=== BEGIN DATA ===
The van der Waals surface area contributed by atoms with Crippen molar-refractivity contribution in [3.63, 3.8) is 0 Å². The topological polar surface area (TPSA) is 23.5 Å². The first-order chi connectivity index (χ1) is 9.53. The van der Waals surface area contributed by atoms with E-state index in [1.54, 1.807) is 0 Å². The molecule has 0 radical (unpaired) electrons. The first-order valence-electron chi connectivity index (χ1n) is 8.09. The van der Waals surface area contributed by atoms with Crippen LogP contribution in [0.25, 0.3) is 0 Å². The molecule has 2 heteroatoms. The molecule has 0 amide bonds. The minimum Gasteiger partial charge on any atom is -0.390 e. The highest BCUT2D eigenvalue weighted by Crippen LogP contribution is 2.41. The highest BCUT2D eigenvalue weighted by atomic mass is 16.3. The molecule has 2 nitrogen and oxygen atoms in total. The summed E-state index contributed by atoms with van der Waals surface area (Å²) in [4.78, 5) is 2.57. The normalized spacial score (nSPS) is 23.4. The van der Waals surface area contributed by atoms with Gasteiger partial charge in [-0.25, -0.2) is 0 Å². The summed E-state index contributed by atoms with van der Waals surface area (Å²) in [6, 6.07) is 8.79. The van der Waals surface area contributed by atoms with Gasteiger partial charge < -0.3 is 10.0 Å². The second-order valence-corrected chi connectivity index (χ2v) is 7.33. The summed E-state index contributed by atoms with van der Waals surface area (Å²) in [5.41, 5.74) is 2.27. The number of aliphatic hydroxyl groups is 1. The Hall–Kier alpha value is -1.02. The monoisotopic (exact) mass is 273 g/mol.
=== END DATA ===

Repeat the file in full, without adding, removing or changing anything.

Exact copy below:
The van der Waals surface area contributed by atoms with Crippen molar-refractivity contribution in [3.63, 3.8) is 0 Å². The topological polar surface area (TPSA) is 23.5 Å². The first-order chi connectivity index (χ1) is 9.53. The van der Waals surface area contributed by atoms with E-state index in [1.54, 1.807) is 0 Å². The molecule has 0 radical (unpaired) electrons. The first-order valence-electron chi connectivity index (χ1n) is 8.09. The van der Waals surface area contributed by atoms with Crippen LogP contribution in [0.25, 0.3) is 0 Å². The molecule has 2 heteroatoms. The molecule has 0 amide bonds. The minimum Gasteiger partial charge on any atom is -0.390 e. The highest BCUT2D eigenvalue weighted by Crippen LogP contribution is 2.41. The highest BCUT2D eigenvalue weighted by atomic mass is 16.3. The molecule has 2 nitrogen and oxygen atoms in total. The summed E-state index contributed by atoms with van der Waals surface area (Å²) in [4.78, 5) is 2.57. The normalized spacial score (nSPS) is 23.4. The van der Waals surface area contributed by atoms with Gasteiger partial charge in [-0.25, -0.2) is 0 Å². The summed E-state index contributed by atoms with van der Waals surface area (Å²) in [6, 6.07) is 8.79. The van der Waals surface area contributed by atoms with Gasteiger partial charge < -0.3 is 10.0 Å². The second-order valence-corrected chi connectivity index (χ2v) is 7.33. The summed E-state index contributed by atoms with van der Waals surface area (Å²) in [5.41, 5.74) is 2.27. The number of aliphatic hydroxyl groups is 1. The Hall–Kier alpha value is -1.02. The monoisotopic (exact) mass is 273 g/mol.